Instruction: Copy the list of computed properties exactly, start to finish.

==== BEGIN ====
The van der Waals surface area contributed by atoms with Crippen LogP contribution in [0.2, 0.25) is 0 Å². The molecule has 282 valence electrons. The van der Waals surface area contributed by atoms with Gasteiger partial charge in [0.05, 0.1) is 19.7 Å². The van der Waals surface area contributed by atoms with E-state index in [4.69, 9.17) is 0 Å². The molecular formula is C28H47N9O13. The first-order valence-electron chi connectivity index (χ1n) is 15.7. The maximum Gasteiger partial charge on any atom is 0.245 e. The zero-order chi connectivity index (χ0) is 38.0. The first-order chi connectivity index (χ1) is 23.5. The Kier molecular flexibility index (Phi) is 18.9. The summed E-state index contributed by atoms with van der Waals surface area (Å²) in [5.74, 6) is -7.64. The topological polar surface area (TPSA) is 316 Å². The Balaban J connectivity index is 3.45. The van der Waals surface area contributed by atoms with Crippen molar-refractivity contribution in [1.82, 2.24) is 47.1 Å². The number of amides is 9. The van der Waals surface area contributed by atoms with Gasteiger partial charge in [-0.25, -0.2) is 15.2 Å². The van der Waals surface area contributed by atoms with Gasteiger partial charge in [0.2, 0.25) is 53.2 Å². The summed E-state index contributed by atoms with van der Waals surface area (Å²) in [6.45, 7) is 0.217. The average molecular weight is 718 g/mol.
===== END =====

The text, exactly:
The van der Waals surface area contributed by atoms with Crippen LogP contribution in [0.2, 0.25) is 0 Å². The molecule has 282 valence electrons. The van der Waals surface area contributed by atoms with Gasteiger partial charge in [0.05, 0.1) is 19.7 Å². The van der Waals surface area contributed by atoms with E-state index in [4.69, 9.17) is 0 Å². The molecular formula is C28H47N9O13. The first-order valence-electron chi connectivity index (χ1n) is 15.7. The maximum Gasteiger partial charge on any atom is 0.245 e. The zero-order chi connectivity index (χ0) is 38.0. The first-order chi connectivity index (χ1) is 23.5. The Kier molecular flexibility index (Phi) is 18.9. The summed E-state index contributed by atoms with van der Waals surface area (Å²) in [5.74, 6) is -7.64. The topological polar surface area (TPSA) is 316 Å². The Balaban J connectivity index is 3.45. The van der Waals surface area contributed by atoms with Crippen molar-refractivity contribution in [1.82, 2.24) is 47.1 Å². The number of amides is 9. The van der Waals surface area contributed by atoms with Gasteiger partial charge in [-0.25, -0.2) is 15.2 Å². The van der Waals surface area contributed by atoms with Gasteiger partial charge in [0.2, 0.25) is 53.2 Å². The summed E-state index contributed by atoms with van der Waals surface area (Å²) in [6.45, 7) is 0.217. The average molecular weight is 718 g/mol.